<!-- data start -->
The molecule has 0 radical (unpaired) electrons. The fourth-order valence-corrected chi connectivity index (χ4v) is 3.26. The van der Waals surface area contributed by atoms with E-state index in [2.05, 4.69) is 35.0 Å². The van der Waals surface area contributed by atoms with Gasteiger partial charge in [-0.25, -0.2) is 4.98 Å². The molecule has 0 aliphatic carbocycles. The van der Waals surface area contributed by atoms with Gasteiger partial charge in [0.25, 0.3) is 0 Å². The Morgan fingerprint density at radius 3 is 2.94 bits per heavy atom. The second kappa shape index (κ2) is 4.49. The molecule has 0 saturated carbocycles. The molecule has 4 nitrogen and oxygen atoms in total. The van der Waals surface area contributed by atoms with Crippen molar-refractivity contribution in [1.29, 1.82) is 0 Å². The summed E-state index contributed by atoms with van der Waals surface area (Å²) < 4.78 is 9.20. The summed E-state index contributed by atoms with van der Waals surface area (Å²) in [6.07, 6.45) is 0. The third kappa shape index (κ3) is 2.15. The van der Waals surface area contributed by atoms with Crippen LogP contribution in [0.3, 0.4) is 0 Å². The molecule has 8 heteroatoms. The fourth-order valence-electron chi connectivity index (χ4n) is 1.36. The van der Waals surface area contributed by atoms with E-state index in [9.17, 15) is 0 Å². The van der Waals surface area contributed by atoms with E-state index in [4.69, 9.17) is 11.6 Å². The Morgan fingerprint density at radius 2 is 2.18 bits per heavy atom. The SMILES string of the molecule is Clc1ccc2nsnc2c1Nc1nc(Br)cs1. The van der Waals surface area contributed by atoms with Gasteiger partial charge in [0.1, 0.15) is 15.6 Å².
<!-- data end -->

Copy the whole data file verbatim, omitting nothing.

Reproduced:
The molecule has 0 radical (unpaired) electrons. The fourth-order valence-corrected chi connectivity index (χ4v) is 3.26. The van der Waals surface area contributed by atoms with E-state index in [2.05, 4.69) is 35.0 Å². The van der Waals surface area contributed by atoms with Gasteiger partial charge in [-0.25, -0.2) is 4.98 Å². The molecule has 0 aliphatic carbocycles. The van der Waals surface area contributed by atoms with Gasteiger partial charge in [0.25, 0.3) is 0 Å². The Morgan fingerprint density at radius 3 is 2.94 bits per heavy atom. The second kappa shape index (κ2) is 4.49. The molecule has 0 saturated carbocycles. The molecule has 4 nitrogen and oxygen atoms in total. The van der Waals surface area contributed by atoms with Crippen molar-refractivity contribution in [1.29, 1.82) is 0 Å². The summed E-state index contributed by atoms with van der Waals surface area (Å²) < 4.78 is 9.20. The summed E-state index contributed by atoms with van der Waals surface area (Å²) in [6.07, 6.45) is 0. The third kappa shape index (κ3) is 2.15. The van der Waals surface area contributed by atoms with Crippen LogP contribution in [0.3, 0.4) is 0 Å². The molecule has 8 heteroatoms. The fourth-order valence-electron chi connectivity index (χ4n) is 1.36. The van der Waals surface area contributed by atoms with E-state index in [9.17, 15) is 0 Å². The van der Waals surface area contributed by atoms with E-state index in [4.69, 9.17) is 11.6 Å². The Morgan fingerprint density at radius 2 is 2.18 bits per heavy atom. The SMILES string of the molecule is Clc1ccc2nsnc2c1Nc1nc(Br)cs1. The van der Waals surface area contributed by atoms with Gasteiger partial charge in [0.1, 0.15) is 15.6 Å².